There are those — the President included — who would like to believe the anthem protests are the reason for the drops in attendance and ratings. I have no doubt there are a handful of people who aren’t watching the NFL because of the protests, but not enough to move the TV ratings meters or seriously affect attendance.
The irony in this is, until 9-11, the anthem wasn’t considered important enough by the league or the TV networks to merit the presence of the players on the field. It was played before TV went on the air with the teams in the locker room. After 9-11, all that changed, and nowadays, the NFL turns the playing of the anthem into a chance to wrap itself tightly in the flag. In fact, on occasion, it has been paid by the Pentagon to do so.
Long term, CTE and the damage the sport can do to people’s bodies is going to be a major issue because more and more parents are going to tell their sons to try another sport. That doesn’t mean football will go away — boxing is still around — but it may not be the monolith it has been for the last 30 or 40 years 30 or 40 years from now.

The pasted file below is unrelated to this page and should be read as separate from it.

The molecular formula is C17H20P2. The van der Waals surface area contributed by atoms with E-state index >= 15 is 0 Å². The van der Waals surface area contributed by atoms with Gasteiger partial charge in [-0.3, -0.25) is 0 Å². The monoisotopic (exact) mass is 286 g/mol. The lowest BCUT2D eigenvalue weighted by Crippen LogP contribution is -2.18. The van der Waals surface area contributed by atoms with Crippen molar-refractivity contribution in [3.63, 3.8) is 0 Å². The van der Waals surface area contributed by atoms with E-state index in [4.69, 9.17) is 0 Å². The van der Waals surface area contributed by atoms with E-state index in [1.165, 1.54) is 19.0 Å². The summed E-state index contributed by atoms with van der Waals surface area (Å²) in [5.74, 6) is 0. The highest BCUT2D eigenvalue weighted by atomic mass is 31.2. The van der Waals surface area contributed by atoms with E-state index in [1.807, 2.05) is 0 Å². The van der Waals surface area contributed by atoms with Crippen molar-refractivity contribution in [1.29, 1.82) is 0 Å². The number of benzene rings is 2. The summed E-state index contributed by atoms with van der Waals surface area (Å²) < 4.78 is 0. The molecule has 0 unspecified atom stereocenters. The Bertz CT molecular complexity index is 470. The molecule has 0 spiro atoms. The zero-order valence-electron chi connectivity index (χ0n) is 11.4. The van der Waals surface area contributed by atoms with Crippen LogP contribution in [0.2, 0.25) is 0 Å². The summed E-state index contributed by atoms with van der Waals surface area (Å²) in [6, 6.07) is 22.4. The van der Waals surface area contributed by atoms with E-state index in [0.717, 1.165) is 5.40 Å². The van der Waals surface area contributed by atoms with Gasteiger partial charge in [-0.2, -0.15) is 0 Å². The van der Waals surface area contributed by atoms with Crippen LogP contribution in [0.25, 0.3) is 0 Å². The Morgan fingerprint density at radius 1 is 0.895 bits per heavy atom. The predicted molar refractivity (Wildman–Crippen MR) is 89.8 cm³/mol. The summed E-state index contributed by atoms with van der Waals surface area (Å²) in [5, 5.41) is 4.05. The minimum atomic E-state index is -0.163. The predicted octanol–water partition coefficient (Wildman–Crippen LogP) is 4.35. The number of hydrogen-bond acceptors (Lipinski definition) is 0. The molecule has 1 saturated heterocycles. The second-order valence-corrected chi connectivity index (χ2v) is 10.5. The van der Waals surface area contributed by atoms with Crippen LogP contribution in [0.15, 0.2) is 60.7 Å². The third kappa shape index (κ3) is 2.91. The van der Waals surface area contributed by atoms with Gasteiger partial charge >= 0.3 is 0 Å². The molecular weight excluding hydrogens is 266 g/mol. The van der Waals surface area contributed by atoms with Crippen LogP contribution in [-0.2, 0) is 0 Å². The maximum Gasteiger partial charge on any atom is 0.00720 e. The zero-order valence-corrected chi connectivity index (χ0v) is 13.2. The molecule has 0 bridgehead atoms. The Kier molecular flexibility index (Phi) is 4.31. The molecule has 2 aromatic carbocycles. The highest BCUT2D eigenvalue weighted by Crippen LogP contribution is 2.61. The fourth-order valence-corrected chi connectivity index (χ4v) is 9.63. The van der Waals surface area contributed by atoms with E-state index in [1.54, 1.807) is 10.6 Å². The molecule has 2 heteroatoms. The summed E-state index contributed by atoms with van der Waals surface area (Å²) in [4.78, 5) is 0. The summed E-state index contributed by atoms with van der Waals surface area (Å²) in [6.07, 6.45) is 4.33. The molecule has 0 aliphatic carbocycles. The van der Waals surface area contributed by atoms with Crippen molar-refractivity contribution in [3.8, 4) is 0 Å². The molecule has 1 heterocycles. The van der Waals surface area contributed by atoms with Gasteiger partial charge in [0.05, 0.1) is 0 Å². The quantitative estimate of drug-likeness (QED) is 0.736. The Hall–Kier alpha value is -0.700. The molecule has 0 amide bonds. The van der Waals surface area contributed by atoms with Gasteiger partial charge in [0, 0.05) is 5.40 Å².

To me, though, for all the rhetoric spilled on the political issues; the Goodell screw-ups (see Ray Rice, Adrian Peterson, Tom Brady et al) plus his absolute refusal to be transparent on any issue and the feuding owners, there’s one reason why the NFL is struggling right now.
The quality of the games.